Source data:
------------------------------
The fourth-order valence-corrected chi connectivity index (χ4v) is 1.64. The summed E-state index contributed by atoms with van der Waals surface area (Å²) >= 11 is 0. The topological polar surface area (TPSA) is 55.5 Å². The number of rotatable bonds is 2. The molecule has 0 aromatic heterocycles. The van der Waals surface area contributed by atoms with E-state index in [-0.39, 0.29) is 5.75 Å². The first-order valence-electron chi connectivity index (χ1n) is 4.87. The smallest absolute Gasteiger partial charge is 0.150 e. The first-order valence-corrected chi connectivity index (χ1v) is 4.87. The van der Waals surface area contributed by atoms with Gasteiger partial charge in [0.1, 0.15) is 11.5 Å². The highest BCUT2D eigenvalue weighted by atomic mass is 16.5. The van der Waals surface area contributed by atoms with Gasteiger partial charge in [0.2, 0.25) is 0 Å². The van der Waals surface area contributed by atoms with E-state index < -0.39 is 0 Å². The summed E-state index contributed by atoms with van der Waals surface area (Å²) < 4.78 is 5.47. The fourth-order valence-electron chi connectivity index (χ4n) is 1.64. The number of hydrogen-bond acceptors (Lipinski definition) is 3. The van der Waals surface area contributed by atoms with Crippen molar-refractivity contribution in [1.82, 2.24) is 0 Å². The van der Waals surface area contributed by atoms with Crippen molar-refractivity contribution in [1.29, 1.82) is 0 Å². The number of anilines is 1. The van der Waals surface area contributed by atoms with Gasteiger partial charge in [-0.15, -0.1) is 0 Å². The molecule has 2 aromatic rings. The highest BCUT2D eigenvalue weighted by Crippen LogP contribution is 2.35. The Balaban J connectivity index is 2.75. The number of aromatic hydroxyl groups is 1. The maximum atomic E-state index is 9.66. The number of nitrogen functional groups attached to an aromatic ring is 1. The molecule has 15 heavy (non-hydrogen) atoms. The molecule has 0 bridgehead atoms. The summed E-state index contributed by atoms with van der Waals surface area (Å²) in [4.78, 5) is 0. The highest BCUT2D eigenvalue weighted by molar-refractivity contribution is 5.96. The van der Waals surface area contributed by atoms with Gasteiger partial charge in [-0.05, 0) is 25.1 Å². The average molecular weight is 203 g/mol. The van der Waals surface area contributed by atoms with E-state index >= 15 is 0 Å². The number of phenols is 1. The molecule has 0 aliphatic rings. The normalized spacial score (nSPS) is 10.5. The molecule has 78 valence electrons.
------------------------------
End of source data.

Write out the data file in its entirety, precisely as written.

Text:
The fourth-order valence-corrected chi connectivity index (χ4v) is 1.64. The summed E-state index contributed by atoms with van der Waals surface area (Å²) >= 11 is 0. The topological polar surface area (TPSA) is 55.5 Å². The number of rotatable bonds is 2. The molecule has 0 aromatic heterocycles. The van der Waals surface area contributed by atoms with E-state index in [-0.39, 0.29) is 5.75 Å². The first-order valence-electron chi connectivity index (χ1n) is 4.87. The smallest absolute Gasteiger partial charge is 0.150 e. The first-order valence-corrected chi connectivity index (χ1v) is 4.87. The van der Waals surface area contributed by atoms with Gasteiger partial charge in [0.1, 0.15) is 11.5 Å². The highest BCUT2D eigenvalue weighted by atomic mass is 16.5. The van der Waals surface area contributed by atoms with Gasteiger partial charge in [0.2, 0.25) is 0 Å². The van der Waals surface area contributed by atoms with E-state index < -0.39 is 0 Å². The summed E-state index contributed by atoms with van der Waals surface area (Å²) < 4.78 is 5.47. The fourth-order valence-electron chi connectivity index (χ4n) is 1.64. The number of hydrogen-bond acceptors (Lipinski definition) is 3. The van der Waals surface area contributed by atoms with Crippen molar-refractivity contribution in [1.82, 2.24) is 0 Å². The van der Waals surface area contributed by atoms with Crippen molar-refractivity contribution in [1.29, 1.82) is 0 Å². The number of anilines is 1. The van der Waals surface area contributed by atoms with Gasteiger partial charge in [-0.15, -0.1) is 0 Å². The molecule has 2 aromatic rings. The highest BCUT2D eigenvalue weighted by Crippen LogP contribution is 2.35. The Balaban J connectivity index is 2.75. The number of aromatic hydroxyl groups is 1. The maximum atomic E-state index is 9.66. The number of nitrogen functional groups attached to an aromatic ring is 1. The molecule has 15 heavy (non-hydrogen) atoms. The molecule has 0 bridgehead atoms. The summed E-state index contributed by atoms with van der Waals surface area (Å²) in [4.78, 5) is 0. The highest BCUT2D eigenvalue weighted by molar-refractivity contribution is 5.96. The van der Waals surface area contributed by atoms with Gasteiger partial charge in [-0.05, 0) is 25.1 Å². The average molecular weight is 203 g/mol. The van der Waals surface area contributed by atoms with E-state index >= 15 is 0 Å². The number of phenols is 1. The molecule has 0 aliphatic rings. The normalized spacial score (nSPS) is 10.5. The molecule has 78 valence electrons.